When Max Weber suggested in 1917 that the world had been disenchanted, he meant that modernity was best understood by the expansion of “technical means” that controlled “all things through calculation.”1 The real power of these technical means lay not in the techniques and technologies themselves but in the disposition of those who used them, in their unshakable confidence that there were in principle “no mysterious, incalculable forces” they could not calculate and control. Such a technical rationality had replaced the “magical means” premodern people had used to placate gods and spirits. In Weber’s account, which was both elegiac and supercilious, when the “technical” superseded the “magical,” wonder disappeared from the world. The confident, calculating scientist, the intellectual hero of the modern world, was incapable of “wonder” and inured to “revelation.” Nothing surprised him, and nothing could be revealed to him.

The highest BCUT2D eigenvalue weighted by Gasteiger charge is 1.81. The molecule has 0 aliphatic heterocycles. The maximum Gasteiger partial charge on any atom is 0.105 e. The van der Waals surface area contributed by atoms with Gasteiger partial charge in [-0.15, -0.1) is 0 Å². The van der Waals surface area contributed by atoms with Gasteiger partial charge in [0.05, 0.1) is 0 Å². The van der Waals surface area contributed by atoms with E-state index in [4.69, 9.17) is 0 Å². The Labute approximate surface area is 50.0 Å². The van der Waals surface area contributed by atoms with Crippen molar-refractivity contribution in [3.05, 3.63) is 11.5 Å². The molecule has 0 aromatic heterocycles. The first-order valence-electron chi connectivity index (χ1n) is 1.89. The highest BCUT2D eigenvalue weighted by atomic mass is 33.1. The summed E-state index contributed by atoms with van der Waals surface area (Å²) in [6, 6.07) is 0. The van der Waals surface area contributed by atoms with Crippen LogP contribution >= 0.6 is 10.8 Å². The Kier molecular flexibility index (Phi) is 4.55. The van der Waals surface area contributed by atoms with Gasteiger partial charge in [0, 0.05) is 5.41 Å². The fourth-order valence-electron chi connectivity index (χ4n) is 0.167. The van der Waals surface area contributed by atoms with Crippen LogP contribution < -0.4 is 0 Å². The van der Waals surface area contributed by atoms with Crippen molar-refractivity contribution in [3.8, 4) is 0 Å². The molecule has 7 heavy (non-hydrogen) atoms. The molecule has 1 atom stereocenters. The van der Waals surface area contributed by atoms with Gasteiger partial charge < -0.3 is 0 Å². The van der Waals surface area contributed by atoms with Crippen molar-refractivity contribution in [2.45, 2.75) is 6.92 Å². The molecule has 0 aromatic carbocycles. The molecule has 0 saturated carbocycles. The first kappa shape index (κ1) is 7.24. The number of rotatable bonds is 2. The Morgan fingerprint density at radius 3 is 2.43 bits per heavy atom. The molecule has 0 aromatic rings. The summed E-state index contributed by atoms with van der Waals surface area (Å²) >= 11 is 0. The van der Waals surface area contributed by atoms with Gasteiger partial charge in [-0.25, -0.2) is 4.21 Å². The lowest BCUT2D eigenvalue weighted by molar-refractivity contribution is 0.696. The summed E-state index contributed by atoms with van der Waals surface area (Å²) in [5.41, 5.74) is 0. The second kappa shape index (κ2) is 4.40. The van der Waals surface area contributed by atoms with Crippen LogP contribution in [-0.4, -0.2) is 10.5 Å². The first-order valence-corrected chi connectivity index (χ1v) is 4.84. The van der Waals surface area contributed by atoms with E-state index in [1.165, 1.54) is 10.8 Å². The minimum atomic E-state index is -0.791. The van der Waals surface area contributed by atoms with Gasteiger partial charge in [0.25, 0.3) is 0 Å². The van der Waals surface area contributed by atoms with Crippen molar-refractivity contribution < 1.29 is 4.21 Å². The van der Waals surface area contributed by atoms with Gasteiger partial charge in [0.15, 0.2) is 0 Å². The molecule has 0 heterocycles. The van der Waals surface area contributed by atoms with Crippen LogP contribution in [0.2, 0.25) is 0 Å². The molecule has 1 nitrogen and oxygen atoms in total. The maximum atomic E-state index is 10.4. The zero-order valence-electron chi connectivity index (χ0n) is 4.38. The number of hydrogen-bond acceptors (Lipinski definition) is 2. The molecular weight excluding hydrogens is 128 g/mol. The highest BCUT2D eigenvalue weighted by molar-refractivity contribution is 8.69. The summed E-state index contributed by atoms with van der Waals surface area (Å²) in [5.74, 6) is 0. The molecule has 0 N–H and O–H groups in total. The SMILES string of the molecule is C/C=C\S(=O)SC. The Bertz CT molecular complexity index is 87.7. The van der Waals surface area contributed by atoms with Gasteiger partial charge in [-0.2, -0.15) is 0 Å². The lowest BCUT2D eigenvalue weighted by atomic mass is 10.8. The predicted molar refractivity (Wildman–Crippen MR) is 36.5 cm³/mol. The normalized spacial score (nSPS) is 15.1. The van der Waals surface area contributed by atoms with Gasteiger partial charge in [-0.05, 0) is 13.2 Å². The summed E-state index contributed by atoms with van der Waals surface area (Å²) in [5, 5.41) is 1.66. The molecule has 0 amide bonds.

Having conquered everything else, the calculating machines of modernity are now coming for our books. Or at least that’s what anxious writers in the New Yorker, the Los Angeles Review of Books, and the New Republic have suggested as they warn of the cultural collapse being ushered in by the digital humanities. These critics rarely discuss what most scholars do with their digital tools—marking, annotating, visualizing, and collecting texts as our literary archive gradually moves from print to digital form. They focus, instead, on the grandiose pronouncements of Franco Moretti, a professor of literature at Stanford University and founder of Stanford’s Literary Lab. “The trouble with close reading,” Moretti claims, “is that it necessarily depends on an extremely small canon.… At bottom, it’s a theological exercise—very solemn treatment of very few texts taken very seriously.” In place of “close” reading, Moretti proposes a “distant” reading, in which gradually emergent and long-term patterns in literary history are studied through the application of computational and quantitative methods to the analysis of massive numbers of texts. To critics of the digital humanities, Moretti has come to represent all humanities scholars who use a range of computational and quantitative methods to model plot structures in novels, analyze literary periods, map metaphors, track lexical changes, and, yes, read texts.